What does anti-racist pedagogy mean? What does it entail? How can educators foster growth and equip students to conduct their own anti-racist work? On April 7, an interdisciplinary panel of Wake Forest faculty unpacked their theoretical and experiential understanding of anti-racist pedagogy and offered specific practices for anti-racist education. Members of the panel included Katherine A. Shaner, Associate Professor of New Testament at the Wake Forest School of Divinity, Corey D. B. Walker, Wake Forest Professor of the Humanities, and Betina Cutaia Wilkinson, Associate Professor of Politics and International Affairs and Director of the Race, Inequality and Policy Initiative (RIPI). The panel was moderated by Betsy Barre, Executive Director of the Center for the Advancement of Teaching.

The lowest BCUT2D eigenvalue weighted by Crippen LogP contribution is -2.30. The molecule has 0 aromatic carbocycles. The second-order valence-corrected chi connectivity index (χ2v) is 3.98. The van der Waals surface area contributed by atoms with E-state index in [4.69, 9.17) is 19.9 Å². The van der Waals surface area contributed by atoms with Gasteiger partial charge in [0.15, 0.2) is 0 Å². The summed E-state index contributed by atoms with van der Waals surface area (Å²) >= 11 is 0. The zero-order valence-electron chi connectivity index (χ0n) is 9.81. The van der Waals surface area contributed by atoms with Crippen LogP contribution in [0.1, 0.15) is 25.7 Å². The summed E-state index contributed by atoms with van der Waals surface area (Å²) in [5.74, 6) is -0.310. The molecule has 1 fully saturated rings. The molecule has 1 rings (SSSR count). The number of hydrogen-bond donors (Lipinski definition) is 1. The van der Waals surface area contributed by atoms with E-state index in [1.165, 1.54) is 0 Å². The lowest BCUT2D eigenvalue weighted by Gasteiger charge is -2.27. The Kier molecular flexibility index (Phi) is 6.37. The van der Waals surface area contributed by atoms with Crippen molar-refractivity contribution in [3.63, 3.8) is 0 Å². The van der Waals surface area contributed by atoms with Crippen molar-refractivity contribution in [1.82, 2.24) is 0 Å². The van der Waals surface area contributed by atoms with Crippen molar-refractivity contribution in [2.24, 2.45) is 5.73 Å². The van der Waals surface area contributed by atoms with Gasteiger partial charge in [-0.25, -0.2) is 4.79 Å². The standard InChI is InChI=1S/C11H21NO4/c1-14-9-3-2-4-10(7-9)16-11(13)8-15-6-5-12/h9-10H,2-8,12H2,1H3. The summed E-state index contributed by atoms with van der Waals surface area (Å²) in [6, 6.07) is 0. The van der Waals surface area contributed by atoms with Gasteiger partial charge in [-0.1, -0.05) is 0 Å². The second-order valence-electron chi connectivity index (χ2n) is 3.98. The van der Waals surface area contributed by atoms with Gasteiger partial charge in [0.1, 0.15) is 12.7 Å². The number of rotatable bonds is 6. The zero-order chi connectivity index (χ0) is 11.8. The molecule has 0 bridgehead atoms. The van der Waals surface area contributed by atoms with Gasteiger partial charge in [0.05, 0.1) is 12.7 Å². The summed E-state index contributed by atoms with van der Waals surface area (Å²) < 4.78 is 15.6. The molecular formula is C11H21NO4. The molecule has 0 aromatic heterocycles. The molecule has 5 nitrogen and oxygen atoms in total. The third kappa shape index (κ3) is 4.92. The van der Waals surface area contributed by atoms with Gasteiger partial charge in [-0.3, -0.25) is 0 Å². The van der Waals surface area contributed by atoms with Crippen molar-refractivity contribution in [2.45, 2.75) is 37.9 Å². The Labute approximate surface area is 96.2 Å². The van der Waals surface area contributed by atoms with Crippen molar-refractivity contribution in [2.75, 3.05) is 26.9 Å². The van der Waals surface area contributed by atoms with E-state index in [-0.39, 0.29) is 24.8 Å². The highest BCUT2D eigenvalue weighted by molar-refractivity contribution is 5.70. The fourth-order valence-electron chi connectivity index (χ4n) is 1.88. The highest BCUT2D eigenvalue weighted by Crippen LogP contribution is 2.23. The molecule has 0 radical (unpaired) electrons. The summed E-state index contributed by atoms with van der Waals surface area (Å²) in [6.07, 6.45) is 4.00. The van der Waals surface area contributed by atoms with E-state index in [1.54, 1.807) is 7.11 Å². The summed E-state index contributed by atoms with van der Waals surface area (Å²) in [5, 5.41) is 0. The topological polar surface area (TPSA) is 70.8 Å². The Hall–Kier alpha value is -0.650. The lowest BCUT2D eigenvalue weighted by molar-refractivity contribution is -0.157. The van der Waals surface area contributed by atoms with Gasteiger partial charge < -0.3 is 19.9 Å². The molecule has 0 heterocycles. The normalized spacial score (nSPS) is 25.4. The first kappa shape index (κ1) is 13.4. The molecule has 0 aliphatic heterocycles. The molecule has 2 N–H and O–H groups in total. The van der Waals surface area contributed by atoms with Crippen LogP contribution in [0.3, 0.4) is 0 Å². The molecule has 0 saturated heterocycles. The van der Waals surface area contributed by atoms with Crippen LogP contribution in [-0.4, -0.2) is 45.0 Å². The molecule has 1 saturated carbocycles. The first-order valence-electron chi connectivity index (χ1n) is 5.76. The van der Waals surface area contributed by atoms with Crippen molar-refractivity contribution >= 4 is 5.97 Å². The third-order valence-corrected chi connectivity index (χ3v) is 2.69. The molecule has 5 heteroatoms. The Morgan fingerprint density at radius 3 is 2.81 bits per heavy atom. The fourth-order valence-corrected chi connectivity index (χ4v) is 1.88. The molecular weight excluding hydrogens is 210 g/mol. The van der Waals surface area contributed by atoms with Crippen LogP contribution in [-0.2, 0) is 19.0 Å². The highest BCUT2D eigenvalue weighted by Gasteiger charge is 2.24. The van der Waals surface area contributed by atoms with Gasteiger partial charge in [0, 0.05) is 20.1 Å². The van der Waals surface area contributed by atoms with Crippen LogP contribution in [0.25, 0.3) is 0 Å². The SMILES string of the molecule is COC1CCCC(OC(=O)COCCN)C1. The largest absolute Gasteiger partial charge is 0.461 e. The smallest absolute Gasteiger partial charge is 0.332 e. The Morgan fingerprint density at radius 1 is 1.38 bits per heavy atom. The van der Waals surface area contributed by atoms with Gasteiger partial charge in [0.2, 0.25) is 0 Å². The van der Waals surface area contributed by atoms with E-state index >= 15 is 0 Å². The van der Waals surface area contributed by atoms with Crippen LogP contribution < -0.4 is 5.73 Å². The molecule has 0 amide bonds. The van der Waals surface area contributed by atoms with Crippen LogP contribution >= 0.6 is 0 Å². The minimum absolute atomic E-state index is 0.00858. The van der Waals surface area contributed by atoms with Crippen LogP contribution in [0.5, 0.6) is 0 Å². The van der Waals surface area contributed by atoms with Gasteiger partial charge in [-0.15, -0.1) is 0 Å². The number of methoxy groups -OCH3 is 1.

To an audience of over 30 members of the Wake Forest community, the panelists explored the importance of unpacking their own biases and freely admitting to their students that they do not “own” the knowledge they impart. They also discussed best practices for engaging these topics in the classroom.

The event was sponsored by the Wake Forest School of Divinity and the Race, Inequality and Policy Initiative and funded by a departmental grant from the Program for Leadership and Character.